Biden Launches Sweeping COVID-19 Changes on First Full Day in White House

U.S. President Joe Biden moved swiftly on his first full day in the White House on Thursday to fight the COVID-19 pandemic, his top priority as he turns the page on four years of Donald Trump’s tumultuous leadership, Reuters reported.

The Biden administration is aiming at a coordinated federal coronavirus response to the 10-month pandemic, focused on boosting vaccines, increasing testing, reopening schools and addressing inequalities thrown up by the disease.

Trump, who frequently sought to play down the severity of the virus which has killed more than 405,000 Americans, left much of the pandemic planning to individual states, which has resulted in a patchwork of policies across the country.

“We can and will beat COVID-19. America deserves a response to the COVID-19 pandemic that is driven by science, data, and public health — not politics,” the White House said in a statement outlining its strategy against the coronavirus.

The pandemic has killed more people in the United States than anywhere in the world, and left millions out of work due to lockdowns.

The virus cast a shadow over Biden’s inauguration on the steps of the U.S. Capitol on Wednesday. Crowds, which often reach into the hundreds of thousands for the swearing-in of a president, were kept away for fear of spreading infections.

Biden will sign a series of executive orders related to the pandemic later on Thursday, including requiring mask-wearing in airports and on certain public transportation, including many trains, airplanes and intercity buses, officials said.

The administration will also expand vaccine manufacturing and its power to purchase more vaccines by “fully leveraging contract authorities, including the Defense Production Act,” according to the plan.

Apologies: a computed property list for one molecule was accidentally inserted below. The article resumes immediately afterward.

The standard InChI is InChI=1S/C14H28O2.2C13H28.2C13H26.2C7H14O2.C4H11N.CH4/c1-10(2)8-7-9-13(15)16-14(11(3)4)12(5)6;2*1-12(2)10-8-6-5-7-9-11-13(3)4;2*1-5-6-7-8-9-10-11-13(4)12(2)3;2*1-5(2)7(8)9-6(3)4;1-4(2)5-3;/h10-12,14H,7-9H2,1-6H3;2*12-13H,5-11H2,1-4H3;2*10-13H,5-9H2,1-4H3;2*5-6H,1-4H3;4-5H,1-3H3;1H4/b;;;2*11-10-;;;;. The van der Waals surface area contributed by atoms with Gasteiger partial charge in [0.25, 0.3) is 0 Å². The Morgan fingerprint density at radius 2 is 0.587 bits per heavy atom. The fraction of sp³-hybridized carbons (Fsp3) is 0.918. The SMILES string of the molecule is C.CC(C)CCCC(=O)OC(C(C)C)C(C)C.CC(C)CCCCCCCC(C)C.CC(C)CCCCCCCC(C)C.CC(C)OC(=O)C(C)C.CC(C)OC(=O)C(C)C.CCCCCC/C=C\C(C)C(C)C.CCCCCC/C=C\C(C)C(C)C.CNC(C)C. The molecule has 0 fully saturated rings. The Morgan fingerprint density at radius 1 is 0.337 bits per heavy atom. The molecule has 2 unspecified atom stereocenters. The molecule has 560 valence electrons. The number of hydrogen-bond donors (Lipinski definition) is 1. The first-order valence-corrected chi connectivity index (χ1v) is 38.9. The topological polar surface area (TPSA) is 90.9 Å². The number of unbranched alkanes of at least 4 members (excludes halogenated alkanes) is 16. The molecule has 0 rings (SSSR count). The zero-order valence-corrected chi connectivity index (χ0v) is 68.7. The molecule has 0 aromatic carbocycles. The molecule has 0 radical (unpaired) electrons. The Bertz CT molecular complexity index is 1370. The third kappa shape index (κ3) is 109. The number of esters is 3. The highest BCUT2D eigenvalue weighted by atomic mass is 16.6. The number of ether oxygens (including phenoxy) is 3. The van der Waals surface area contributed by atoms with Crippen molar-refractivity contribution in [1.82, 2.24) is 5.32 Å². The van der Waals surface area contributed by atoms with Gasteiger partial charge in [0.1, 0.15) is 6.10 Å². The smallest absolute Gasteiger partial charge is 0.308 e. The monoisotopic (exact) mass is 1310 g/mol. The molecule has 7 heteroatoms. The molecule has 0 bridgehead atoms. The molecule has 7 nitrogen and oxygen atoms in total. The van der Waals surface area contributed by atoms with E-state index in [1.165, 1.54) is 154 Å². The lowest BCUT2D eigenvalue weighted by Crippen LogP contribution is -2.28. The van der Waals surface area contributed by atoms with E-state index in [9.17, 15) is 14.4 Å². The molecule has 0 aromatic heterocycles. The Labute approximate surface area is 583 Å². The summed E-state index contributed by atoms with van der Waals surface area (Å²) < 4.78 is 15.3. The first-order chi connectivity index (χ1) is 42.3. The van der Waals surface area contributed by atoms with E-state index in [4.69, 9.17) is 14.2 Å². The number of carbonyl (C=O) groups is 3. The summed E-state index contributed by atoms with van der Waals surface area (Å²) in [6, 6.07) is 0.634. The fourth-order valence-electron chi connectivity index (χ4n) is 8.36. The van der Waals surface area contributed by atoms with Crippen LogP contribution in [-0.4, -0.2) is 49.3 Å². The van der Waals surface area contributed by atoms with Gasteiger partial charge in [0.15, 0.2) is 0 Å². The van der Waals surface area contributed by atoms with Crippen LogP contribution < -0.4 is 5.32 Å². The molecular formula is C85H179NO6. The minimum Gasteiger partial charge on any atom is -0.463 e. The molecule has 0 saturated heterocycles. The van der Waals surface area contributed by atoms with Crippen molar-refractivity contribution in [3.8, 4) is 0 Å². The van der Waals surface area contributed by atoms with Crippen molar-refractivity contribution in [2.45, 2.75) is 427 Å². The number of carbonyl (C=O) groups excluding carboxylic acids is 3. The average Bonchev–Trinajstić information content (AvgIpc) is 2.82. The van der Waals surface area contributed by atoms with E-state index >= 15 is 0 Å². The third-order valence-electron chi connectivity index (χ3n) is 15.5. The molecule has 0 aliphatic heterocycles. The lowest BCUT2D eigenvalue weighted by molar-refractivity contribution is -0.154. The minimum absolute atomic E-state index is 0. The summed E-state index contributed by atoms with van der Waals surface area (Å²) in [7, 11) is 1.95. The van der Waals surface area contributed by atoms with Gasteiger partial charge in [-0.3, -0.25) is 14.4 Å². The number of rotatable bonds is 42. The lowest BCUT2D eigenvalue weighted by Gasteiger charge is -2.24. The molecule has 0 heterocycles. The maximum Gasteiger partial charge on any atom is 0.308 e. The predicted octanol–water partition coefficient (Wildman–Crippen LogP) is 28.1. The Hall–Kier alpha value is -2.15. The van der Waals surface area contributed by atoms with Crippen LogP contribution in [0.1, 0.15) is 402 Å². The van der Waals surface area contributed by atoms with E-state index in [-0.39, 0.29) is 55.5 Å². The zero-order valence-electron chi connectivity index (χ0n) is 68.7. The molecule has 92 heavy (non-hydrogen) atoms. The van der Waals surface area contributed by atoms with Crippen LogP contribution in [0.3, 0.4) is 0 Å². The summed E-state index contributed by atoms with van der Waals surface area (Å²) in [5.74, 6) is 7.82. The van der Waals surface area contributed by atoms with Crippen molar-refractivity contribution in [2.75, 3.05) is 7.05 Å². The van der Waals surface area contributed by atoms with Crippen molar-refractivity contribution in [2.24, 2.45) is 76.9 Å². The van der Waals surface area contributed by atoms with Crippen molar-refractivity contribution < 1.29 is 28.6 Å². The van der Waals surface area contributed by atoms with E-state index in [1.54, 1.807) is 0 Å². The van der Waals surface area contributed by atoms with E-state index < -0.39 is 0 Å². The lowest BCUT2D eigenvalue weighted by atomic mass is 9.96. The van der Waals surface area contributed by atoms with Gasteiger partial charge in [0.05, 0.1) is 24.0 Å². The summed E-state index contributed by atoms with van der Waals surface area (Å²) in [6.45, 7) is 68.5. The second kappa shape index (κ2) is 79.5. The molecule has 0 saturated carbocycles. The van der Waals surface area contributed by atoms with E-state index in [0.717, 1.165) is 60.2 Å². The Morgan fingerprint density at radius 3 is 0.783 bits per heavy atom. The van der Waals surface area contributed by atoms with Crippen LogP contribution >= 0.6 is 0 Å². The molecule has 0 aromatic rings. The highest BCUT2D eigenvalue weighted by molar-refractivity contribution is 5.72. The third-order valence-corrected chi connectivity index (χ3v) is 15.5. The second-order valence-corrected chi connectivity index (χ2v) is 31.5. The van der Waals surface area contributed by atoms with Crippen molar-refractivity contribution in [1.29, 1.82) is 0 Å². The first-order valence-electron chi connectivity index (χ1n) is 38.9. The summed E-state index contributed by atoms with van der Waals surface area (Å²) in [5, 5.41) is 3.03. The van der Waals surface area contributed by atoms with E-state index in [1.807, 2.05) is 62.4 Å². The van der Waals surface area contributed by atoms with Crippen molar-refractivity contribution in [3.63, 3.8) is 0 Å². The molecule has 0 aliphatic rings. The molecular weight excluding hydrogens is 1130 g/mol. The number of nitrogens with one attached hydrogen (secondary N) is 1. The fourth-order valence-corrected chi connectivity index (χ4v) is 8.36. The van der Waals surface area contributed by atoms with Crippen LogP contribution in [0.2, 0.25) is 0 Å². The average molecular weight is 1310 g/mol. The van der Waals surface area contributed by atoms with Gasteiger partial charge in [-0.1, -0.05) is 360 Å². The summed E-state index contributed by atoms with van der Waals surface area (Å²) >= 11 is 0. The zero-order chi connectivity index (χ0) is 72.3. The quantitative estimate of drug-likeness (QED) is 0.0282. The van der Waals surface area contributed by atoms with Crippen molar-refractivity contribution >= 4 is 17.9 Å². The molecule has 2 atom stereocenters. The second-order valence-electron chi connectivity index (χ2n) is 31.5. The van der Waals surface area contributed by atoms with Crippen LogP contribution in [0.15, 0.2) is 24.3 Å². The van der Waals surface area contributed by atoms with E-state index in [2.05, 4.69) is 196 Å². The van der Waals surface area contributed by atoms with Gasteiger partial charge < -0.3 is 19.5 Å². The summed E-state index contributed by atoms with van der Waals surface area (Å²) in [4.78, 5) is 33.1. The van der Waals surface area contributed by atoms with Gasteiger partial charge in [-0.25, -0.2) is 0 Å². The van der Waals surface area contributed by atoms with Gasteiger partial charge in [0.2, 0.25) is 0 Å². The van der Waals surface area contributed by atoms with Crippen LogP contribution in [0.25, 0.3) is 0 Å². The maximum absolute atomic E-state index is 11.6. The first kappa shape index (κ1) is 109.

House of Representatives Speaker Nancy Pelosi said the DPA would also be used to speed up delivery of protective gear.

The Trump administration had invoked the law, which grants the president broad authority to “expedite and expand the supply of resources from the U.S. industrial base,” for protective gear, but never enacted it for testing or vaccine production.

Biden will also direct the Federal Emergency Management Administration to reimburse states and tribes fully for the costs associated with National Guard-related efforts to combat the virus.

The measure restores “full reimbursement” from the FEMA Disaster Relief Fund for costs related to re-opening schools. FEMA funds are typically dispersed after hurricanes, floods or other natural disasters.

The new Democratic president has put fighting the disease at the top of a daunting list of challenges, including rebuilding a ravaged economy and addressing racial injustice. Other issues the administration plans to address over the next 10 days include healthcare, the economy, immigration and climate change.

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